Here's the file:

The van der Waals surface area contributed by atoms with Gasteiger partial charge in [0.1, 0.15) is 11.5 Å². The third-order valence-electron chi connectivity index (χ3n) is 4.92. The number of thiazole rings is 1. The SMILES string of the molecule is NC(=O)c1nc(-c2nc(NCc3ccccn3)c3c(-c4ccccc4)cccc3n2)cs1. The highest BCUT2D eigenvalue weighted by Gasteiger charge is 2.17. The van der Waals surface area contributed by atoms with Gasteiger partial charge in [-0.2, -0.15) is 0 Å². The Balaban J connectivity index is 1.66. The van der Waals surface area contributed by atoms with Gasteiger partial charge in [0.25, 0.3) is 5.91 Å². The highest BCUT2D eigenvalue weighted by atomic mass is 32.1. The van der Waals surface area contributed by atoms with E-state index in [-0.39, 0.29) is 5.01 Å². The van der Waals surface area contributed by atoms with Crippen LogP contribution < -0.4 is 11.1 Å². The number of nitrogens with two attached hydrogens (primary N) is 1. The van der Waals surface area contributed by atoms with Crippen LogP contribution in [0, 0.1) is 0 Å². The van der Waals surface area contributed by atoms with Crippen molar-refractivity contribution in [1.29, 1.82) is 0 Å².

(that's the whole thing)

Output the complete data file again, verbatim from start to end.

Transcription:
The van der Waals surface area contributed by atoms with Gasteiger partial charge in [0.1, 0.15) is 11.5 Å². The third-order valence-electron chi connectivity index (χ3n) is 4.92. The number of thiazole rings is 1. The SMILES string of the molecule is NC(=O)c1nc(-c2nc(NCc3ccccn3)c3c(-c4ccccc4)cccc3n2)cs1. The highest BCUT2D eigenvalue weighted by Gasteiger charge is 2.17. The van der Waals surface area contributed by atoms with Gasteiger partial charge in [-0.2, -0.15) is 0 Å². The Balaban J connectivity index is 1.66. The van der Waals surface area contributed by atoms with Gasteiger partial charge in [0.25, 0.3) is 5.91 Å². The highest BCUT2D eigenvalue weighted by atomic mass is 32.1. The van der Waals surface area contributed by atoms with E-state index in [-0.39, 0.29) is 5.01 Å². The van der Waals surface area contributed by atoms with Crippen LogP contribution < -0.4 is 11.1 Å². The number of nitrogens with two attached hydrogens (primary N) is 1. The van der Waals surface area contributed by atoms with Crippen LogP contribution in [0, 0.1) is 0 Å². The van der Waals surface area contributed by atoms with Crippen molar-refractivity contribution in [1.29, 1.82) is 0 Å².